Exports set to kick-start growth as weakness at home continues
Weak industrial output and exports continue to delay any recovery. While growth will be little better than zero this year, a gradual recovery in the EU and Russia will enable an export-led return to growth in 2014-16. However, the upturn will also require renewed bilateral or multilateral loans to finance the large budget and external deficits. We forecast GDP growth of 2.5% in 2014 and then a pick up to almost 5% in 2016. However, uncertainty ahead of presidential elections in early 2015 may dampen prospects.
Having fallen sharply over the past year, inflation will accelerate to some 5%-6% in 2014-17 as the lar ge fiscal deficit (close to 6% of GDP in 2013) forces subsidies on energy and consumer goods to be withdrawn. This may help investment by deepening the fall in real interest rates. However, it will delay monetary easing and may put pressure on the Ukrainian hryvnia. The currency is already at risk from the large external deficit and lower reserves that have been whittled away by debt repayments.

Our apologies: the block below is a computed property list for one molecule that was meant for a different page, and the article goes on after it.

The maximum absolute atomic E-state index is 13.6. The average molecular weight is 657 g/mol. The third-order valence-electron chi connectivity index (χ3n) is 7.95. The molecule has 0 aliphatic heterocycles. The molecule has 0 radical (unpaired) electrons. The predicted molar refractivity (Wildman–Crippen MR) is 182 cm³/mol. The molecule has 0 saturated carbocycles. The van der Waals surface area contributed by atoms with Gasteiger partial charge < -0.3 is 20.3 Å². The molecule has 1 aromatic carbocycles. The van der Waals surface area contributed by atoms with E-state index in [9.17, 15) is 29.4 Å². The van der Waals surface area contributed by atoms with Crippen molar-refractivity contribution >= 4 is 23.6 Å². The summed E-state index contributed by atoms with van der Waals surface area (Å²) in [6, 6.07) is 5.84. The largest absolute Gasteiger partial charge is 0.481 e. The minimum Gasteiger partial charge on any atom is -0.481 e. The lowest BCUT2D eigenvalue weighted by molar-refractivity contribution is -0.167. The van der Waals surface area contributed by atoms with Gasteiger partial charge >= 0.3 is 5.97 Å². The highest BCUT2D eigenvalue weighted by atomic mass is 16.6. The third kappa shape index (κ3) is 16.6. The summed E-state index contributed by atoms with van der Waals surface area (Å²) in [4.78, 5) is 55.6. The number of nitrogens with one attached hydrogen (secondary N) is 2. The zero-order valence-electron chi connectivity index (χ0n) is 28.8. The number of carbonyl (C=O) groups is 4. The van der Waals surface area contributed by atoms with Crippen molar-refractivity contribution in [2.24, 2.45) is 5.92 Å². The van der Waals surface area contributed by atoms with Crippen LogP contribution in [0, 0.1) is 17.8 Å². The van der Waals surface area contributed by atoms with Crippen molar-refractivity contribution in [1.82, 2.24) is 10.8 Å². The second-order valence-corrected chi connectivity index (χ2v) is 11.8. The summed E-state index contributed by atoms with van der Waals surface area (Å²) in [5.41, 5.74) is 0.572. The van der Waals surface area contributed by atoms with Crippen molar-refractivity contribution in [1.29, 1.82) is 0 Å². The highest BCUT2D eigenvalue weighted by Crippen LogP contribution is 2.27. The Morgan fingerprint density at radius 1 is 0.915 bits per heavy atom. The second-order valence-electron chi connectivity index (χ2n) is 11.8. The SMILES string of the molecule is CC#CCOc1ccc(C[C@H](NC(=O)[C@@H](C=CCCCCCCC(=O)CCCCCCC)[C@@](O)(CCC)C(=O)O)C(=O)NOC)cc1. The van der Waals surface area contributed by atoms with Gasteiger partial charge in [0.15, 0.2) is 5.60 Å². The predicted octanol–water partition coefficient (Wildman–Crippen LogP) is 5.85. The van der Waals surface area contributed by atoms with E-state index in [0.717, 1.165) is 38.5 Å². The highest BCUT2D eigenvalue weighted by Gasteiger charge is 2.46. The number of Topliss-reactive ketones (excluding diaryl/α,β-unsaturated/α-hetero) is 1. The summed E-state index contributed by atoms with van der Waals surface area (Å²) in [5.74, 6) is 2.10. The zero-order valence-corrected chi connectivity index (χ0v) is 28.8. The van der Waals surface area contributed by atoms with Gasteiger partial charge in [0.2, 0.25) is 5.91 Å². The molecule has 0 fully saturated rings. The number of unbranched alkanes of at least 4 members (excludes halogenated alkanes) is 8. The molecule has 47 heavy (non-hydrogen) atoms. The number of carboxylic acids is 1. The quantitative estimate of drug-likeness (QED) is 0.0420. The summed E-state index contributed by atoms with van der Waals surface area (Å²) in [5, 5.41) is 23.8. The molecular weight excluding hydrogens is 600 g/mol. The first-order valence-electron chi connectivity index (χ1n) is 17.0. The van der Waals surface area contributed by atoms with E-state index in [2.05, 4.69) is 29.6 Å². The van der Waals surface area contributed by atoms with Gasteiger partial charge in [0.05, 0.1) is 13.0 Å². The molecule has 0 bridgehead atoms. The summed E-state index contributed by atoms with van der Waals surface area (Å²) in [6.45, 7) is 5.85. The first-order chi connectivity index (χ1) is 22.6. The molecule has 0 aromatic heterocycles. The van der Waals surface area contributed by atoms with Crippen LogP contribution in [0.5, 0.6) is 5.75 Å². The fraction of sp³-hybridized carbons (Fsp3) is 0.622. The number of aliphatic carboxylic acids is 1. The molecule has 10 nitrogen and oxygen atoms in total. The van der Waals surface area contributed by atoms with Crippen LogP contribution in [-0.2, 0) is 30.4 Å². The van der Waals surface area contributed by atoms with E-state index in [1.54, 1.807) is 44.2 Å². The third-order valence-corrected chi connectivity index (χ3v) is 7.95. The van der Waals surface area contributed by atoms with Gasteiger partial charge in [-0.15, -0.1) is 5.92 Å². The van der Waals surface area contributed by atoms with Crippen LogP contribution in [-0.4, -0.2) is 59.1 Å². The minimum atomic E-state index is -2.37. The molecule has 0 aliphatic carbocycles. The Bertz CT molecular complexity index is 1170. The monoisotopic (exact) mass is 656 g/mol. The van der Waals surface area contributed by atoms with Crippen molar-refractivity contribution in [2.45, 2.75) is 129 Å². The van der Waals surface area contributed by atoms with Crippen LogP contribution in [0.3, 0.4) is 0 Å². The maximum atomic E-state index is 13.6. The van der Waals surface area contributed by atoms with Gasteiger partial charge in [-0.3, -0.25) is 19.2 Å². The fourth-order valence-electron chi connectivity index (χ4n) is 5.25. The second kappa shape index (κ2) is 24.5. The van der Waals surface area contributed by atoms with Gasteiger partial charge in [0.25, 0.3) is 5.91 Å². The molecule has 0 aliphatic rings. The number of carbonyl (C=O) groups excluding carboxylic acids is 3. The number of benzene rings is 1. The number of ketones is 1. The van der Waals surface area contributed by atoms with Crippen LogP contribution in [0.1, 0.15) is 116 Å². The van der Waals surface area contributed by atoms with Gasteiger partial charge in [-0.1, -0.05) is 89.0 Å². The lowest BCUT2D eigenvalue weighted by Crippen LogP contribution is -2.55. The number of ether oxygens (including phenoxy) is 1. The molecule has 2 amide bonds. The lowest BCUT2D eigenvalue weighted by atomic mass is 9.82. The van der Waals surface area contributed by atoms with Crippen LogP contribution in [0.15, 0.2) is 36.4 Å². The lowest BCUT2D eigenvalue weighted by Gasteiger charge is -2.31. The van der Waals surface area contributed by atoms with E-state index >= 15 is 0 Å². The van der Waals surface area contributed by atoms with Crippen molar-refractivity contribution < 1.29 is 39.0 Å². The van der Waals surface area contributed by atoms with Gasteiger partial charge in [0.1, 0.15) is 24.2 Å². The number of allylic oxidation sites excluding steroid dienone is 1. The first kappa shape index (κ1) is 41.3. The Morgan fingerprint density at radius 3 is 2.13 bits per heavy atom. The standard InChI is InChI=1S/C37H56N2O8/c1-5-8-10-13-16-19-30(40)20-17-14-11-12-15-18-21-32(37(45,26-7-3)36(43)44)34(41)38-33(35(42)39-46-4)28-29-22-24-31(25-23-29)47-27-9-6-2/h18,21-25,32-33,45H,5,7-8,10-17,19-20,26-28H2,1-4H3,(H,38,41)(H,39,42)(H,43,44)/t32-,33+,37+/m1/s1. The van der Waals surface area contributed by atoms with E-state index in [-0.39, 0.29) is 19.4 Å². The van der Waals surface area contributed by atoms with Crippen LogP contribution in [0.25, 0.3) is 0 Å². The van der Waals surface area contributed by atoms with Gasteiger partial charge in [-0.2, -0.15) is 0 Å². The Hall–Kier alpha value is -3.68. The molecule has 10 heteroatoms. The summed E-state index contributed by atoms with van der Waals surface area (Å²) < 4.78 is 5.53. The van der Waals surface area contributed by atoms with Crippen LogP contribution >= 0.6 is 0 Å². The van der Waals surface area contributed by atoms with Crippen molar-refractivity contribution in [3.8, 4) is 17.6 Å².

Lower imports are helping to contain the large current account deficit , which is set to fall to 7.4% of GDP in 2013. But heavy debt service costs and lower reserves mean that a new IMF standby or fresh bilateral loans are needed soon. Prospects for greater capital inflows would be enhanced by an association agreement with the EU, although this could exacerbate tensions with Russia.
Government budget balance
Source: Oxford Economics.
Source: Oxford Economics; World Bank.
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